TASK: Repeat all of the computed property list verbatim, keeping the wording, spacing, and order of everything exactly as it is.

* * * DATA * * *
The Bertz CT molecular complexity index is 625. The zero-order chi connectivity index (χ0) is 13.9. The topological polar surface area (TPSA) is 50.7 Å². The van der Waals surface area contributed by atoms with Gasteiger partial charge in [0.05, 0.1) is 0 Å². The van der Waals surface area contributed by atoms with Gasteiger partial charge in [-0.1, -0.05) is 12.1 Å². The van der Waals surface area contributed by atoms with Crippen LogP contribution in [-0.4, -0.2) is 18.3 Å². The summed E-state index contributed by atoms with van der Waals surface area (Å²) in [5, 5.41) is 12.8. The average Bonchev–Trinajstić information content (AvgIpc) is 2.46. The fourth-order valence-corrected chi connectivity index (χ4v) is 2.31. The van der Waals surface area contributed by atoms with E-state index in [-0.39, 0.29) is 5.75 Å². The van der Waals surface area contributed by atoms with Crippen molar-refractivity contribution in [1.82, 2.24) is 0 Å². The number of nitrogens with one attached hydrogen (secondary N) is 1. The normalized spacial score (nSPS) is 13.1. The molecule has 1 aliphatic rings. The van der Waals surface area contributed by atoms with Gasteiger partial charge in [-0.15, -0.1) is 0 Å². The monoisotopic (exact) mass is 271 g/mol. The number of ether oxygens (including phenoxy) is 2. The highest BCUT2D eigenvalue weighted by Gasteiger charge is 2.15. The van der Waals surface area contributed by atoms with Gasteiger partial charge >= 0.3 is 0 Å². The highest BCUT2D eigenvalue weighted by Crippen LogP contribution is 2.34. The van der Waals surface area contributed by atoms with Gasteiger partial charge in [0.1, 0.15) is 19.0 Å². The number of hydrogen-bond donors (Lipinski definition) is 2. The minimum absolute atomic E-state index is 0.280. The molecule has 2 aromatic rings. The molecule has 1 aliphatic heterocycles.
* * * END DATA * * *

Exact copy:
The Bertz CT molecular complexity index is 625. The zero-order chi connectivity index (χ0) is 13.9. The topological polar surface area (TPSA) is 50.7 Å². The van der Waals surface area contributed by atoms with Gasteiger partial charge in [0.05, 0.1) is 0 Å². The van der Waals surface area contributed by atoms with Gasteiger partial charge in [-0.1, -0.05) is 12.1 Å². The van der Waals surface area contributed by atoms with Crippen LogP contribution in [-0.4, -0.2) is 18.3 Å². The summed E-state index contributed by atoms with van der Waals surface area (Å²) in [5, 5.41) is 12.8. The average Bonchev–Trinajstić information content (AvgIpc) is 2.46. The fourth-order valence-corrected chi connectivity index (χ4v) is 2.31. The van der Waals surface area contributed by atoms with E-state index in [-0.39, 0.29) is 5.75 Å². The van der Waals surface area contributed by atoms with Crippen molar-refractivity contribution in [1.82, 2.24) is 0 Å². The number of nitrogens with one attached hydrogen (secondary N) is 1. The normalized spacial score (nSPS) is 13.1. The molecule has 1 aliphatic rings. The van der Waals surface area contributed by atoms with Gasteiger partial charge in [-0.15, -0.1) is 0 Å². The monoisotopic (exact) mass is 271 g/mol. The number of ether oxygens (including phenoxy) is 2. The highest BCUT2D eigenvalue weighted by Gasteiger charge is 2.15. The van der Waals surface area contributed by atoms with Gasteiger partial charge >= 0.3 is 0 Å². The highest BCUT2D eigenvalue weighted by Crippen LogP contribution is 2.34. The van der Waals surface area contributed by atoms with Gasteiger partial charge in [0.1, 0.15) is 19.0 Å². The number of hydrogen-bond donors (Lipinski definition) is 2. The minimum absolute atomic E-state index is 0.280. The molecule has 2 aromatic rings. The molecule has 1 aliphatic heterocycles.